Our testing equipment
- Hach Nitrate Test Kit, Model NI-11
- Hach pH Test Kit, 5.6 – 8.4 pH, Model 17F
- Hach Phosphorus, Orthophosphate (Reactive) Test Kit, Model PO-19A
- Hach Dissolved Oxygen Test Kit, Model OX-2P
- Dynamic Aqua Armored Thermometer
What we measure
Water temperature changes throughout the year. Organisms often thrive at a specific temperature range. The temperature affects the amount of dissolved oxygen present (high temperatures reduce dissolved oxygen, while cooler temperatures are better at retaining oxygen in the water), the rate of photosynthesis by aquatic plants, and the sensitivity of organisms to toxic wastes, parasites, and disease.
pH tests for the amount of hydrogen in solution, which is the level of acidity or alkalinity. The pH scale ranges from 0-14, with values above 7 being basic, 7 being neutral, and values below 7 being acidic.
Ideally, a pH range of 6.5-8.2 is ideal for most organisms. Generally speaking, organisms will have biological functions to adapt within a small margin of change in pH, but tend to thrive at a very specific pH.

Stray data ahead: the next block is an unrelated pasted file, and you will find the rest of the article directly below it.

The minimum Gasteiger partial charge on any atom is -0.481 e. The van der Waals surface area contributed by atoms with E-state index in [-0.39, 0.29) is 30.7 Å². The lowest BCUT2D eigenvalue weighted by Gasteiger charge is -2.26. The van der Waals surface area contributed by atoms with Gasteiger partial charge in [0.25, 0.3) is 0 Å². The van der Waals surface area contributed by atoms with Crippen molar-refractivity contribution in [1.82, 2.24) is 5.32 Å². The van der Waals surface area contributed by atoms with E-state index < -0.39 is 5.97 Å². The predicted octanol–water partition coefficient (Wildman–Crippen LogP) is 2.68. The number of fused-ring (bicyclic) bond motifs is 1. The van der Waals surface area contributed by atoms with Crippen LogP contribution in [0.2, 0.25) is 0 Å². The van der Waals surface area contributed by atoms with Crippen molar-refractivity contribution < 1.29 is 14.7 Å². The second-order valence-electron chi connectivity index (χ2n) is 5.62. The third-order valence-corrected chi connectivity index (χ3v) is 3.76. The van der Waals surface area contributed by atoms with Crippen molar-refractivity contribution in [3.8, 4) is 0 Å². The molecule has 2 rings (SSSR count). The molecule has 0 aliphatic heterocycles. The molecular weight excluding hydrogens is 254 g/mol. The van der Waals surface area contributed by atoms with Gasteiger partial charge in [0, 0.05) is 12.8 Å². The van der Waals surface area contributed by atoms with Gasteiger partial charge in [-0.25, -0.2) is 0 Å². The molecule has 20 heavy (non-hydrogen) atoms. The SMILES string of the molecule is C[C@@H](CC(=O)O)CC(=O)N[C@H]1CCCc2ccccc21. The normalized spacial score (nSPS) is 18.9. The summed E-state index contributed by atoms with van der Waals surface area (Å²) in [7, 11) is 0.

Several different influences can alter the pH of the ravine. Natural waters generally range anywhere in between pH 5 to 8.5. Freshly fallen rain is acidic and can range from pH 5.5 to 6, while alkaline soils and minerals can raise the pH to 8 to 8.5.
Nitrogen in water can be nitrate, nitrite, or ammonia. For plants, nitrate is a valuable nutrient. However, if the nitrate levels are too high, plants and algae will grow excessively, creating water quality problems.
Unpolluted water generally have nitrate levels below 4 ppm. Levels above 40 ppm are considered unsafe for drinking.
Nitrate is found in human and animal waste, decomposing organic material, and run-off from fertilizers.
In water, phosphorus is found as phosphate. Phosphate is a nutrient for plants and can cause plants and algae to grow excessively when levels are high enough, thereby creating water quality problems.
Ideally, phosphate levels should be below 1 ppm, however, any amount below 4 ppm is fair.
The most common sources of phosphate in water are detergents and commercial fertilizers that have run-off into the waterways.
Even aquatic animals, plants, and bacteria need oxygen to survive, except in their case, the oxygen is dissolved in the water.
Oxygen requirements depend on the type of species and the stage of life. Ideally, 5 to 6 ppm are usually required for growth and activity, while levels below 1 to 2 ppm are not enough to support fish. Levels between 3 and 4 ppm are stressful to aquatic organisms.
Oxygen is readily diffused from the atmosphere into the water until it can no longer contain anymore oxygen (saturated). Oxygen is also produced by aquatic plants, algae, and phytoplankton through photosynthesis.
Bacteria from sewage or the rotting of plants can consume the oxygen in the water, thereby lowering saturation. This consumption can significantly change the amount of oxygen depending on the time of day.